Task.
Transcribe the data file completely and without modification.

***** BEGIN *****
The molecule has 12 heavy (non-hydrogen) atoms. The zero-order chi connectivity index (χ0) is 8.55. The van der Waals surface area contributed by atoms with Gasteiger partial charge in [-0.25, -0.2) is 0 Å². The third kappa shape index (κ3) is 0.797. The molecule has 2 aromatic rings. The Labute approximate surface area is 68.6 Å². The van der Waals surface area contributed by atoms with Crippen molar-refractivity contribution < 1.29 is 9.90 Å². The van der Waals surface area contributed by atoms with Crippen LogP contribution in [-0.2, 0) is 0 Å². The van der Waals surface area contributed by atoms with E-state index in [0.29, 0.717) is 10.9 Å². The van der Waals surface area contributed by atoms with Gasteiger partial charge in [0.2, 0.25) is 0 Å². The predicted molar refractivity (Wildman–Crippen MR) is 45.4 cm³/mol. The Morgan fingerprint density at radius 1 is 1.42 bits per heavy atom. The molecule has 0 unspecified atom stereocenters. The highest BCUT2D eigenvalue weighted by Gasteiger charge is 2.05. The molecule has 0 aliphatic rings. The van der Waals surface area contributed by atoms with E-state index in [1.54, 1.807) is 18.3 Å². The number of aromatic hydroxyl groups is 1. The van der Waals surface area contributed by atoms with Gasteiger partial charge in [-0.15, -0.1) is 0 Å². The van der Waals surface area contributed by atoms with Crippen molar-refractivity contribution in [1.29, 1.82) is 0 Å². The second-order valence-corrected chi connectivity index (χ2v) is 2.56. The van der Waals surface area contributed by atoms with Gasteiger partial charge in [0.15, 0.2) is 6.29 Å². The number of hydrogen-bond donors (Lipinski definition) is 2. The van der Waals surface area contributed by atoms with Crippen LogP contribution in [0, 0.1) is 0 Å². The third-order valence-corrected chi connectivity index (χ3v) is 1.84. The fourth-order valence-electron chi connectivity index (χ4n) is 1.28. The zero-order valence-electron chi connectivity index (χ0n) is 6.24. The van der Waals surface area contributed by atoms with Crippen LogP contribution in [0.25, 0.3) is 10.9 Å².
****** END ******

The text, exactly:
The molecule has 12 heavy (non-hydrogen) atoms. The zero-order chi connectivity index (χ0) is 8.55. The van der Waals surface area contributed by atoms with Gasteiger partial charge in [-0.25, -0.2) is 0 Å². The third kappa shape index (κ3) is 0.797. The molecule has 2 aromatic rings. The Labute approximate surface area is 68.6 Å². The van der Waals surface area contributed by atoms with Crippen molar-refractivity contribution < 1.29 is 9.90 Å². The van der Waals surface area contributed by atoms with Crippen LogP contribution in [-0.2, 0) is 0 Å². The van der Waals surface area contributed by atoms with E-state index in [0.29, 0.717) is 10.9 Å². The van der Waals surface area contributed by atoms with Gasteiger partial charge in [0.2, 0.25) is 0 Å². The predicted molar refractivity (Wildman–Crippen MR) is 45.4 cm³/mol. The Morgan fingerprint density at radius 1 is 1.42 bits per heavy atom. The molecule has 0 unspecified atom stereocenters. The highest BCUT2D eigenvalue weighted by Gasteiger charge is 2.05. The molecule has 0 aliphatic rings. The van der Waals surface area contributed by atoms with E-state index in [1.54, 1.807) is 18.3 Å². The number of aromatic hydroxyl groups is 1. The van der Waals surface area contributed by atoms with Gasteiger partial charge in [-0.15, -0.1) is 0 Å². The van der Waals surface area contributed by atoms with Crippen molar-refractivity contribution in [1.29, 1.82) is 0 Å². The second-order valence-corrected chi connectivity index (χ2v) is 2.56. The van der Waals surface area contributed by atoms with Gasteiger partial charge in [0.15, 0.2) is 6.29 Å². The number of hydrogen-bond donors (Lipinski definition) is 2. The van der Waals surface area contributed by atoms with Crippen LogP contribution in [0, 0.1) is 0 Å². The third-order valence-corrected chi connectivity index (χ3v) is 1.84. The fourth-order valence-electron chi connectivity index (χ4n) is 1.28. The zero-order valence-electron chi connectivity index (χ0n) is 6.24. The van der Waals surface area contributed by atoms with Crippen LogP contribution in [0.25, 0.3) is 10.9 Å².